Tag Archives: HeLa

University of Wisconsin – Madison on board with The Immortal Life of Henrietta Lacks

The University of Wisconsin – Madison is the latest university to have adopted Rebecca Skloot’s The Immortal Life of Henrietta Lacks for their 2010/11 common reading program. Along with Virginia Commonwealth University, students at the University of Wisconsin – Madison will read this new biography about the woman whose cells, taken without her permission and now known as HeLa cells, have helped in the discovery of medical treatments for everything from polio to leukemia.

In a news release for their Go Big Read program, UW – Madison Chancellor Biddy Martin says of the books adoption, “”In addition to being a great read, The Immortal Life of Henrietta Lacks is cross-disciplinary and relevant, and will engage students and readers on a number of intellectual and personal levels.”

Ken Frazier, director of UW-Madison Libraries and a member of the Go Big Read Steering Committee also stated, “Our reviewers were drawn to this book because it is compelling and readable as a story and intensely interesting in the way it handles complex ethical and scientific issues. I can’t imagine any book that would be a better gateway to the intellectual richness of UW-Madison.”

Has your committee considered The Immortal Life of Henrietta Lacks? If you have read the book, or read anything about it, let others know what you think by leaving a comment here!

——————————

Order an Exam Copy

More About the Book

Other Posts Featuring The Immortal Life of Henrietta Lacks

Leave a comment

Filed under Hear it from them!, One to Watch - New books on the rise!, This just in! - New Adoptions

Virginia Commonwealth University and The Immortal Life of Henrietta Lacks 

Big news for a great new book!

Rebecca Skloot’s, The Immortal Life of Henrietta Lacks has been selected by Virginia Commonwealth University as common reading for its 2010-11 academic year. Also known to scientists as HeLa, Henrietta Lacks was a poor Southern tobacco farmer who worked the same land as her slave ancestors, yet her cells—taken without her knowledge—became one of the most important tools in medicine. Broad in scope, the book unites science and humanities with a powerful story that is still as timely as it was during the life of its namesake.

If you haven’t done so already, comment on this post for your chance to win a FREE copy of The Immortal Life of Henrietta Lacks and keep your eye on this book. We will surely be bringing you more adoption news, information, and resources as Henrietta’s influence continues to grow.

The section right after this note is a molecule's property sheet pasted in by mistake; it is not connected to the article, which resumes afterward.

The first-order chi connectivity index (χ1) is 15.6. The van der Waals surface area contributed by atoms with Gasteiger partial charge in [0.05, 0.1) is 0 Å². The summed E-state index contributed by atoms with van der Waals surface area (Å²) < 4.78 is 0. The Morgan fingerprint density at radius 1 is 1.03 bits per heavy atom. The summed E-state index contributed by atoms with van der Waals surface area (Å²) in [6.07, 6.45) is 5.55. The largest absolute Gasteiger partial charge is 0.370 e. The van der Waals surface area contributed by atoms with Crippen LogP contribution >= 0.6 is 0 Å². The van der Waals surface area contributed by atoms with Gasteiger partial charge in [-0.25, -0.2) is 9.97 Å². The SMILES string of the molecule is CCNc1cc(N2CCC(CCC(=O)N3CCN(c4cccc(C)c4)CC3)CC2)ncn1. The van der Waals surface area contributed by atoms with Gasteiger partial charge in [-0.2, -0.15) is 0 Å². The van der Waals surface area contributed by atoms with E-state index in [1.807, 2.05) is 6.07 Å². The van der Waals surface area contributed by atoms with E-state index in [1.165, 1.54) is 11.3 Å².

———————

Order an Exam Copy

More About the Book

Other Posts Featuring The Immortal Life of Henrietta Lacks

Leave a comment

Filed under One to Watch - New books on the rise!, This just in! - New Adoptions

Win a FREE copy of The Immortal Life of Henrietta Lacks!

We’ve just returned from the annual First-Year Experience conference in Denver, CO and among the many other wonderful titles featured in the Random House, Inc. booth this year was a brand-new hardcover that made a big impression: The Immortal Life of Henrietta Lacks by Rebecca Skloot. 

Who is Henrietta Lacks? Perhaps you’ve heard of her. Scientists know her as HeLa. She was a poor Southern tobacco farmer who worked the same land as her slave ancestors, yet her cells–taken without her knowledge–became one of the most important tools in medicine. The first “immortal” human cells grown in culture, they are still alive today, though she has been dead for more than sixty years.

Already receiving tremendous buzz, this book has garnered many accolades and much attention from the common reading community. Says David J. Kroll, Professor and Chair of Pharmaceutical Sciences at North Carolina Central University:

What is The Immortal Life of Henrietta Lacks really about? Science, African American culture and religion, intellectual property of human tissues, Southern history, medical ethics, civil rights, the overselling of medical advances? . . . The book’s broad scope would make it ideal for an institution-wide freshman year reading program.

If you’d like to consider this book for your program, you’re in luck. Random House Academic is giving away five free copies! Comment for your chance to win! (Offer available only in the United States.)

——————–

Order an Exam Copy

Read More Praise

Read an Excerpt

8 Comments

Filed under Giveaways, One to Watch - New books on the rise!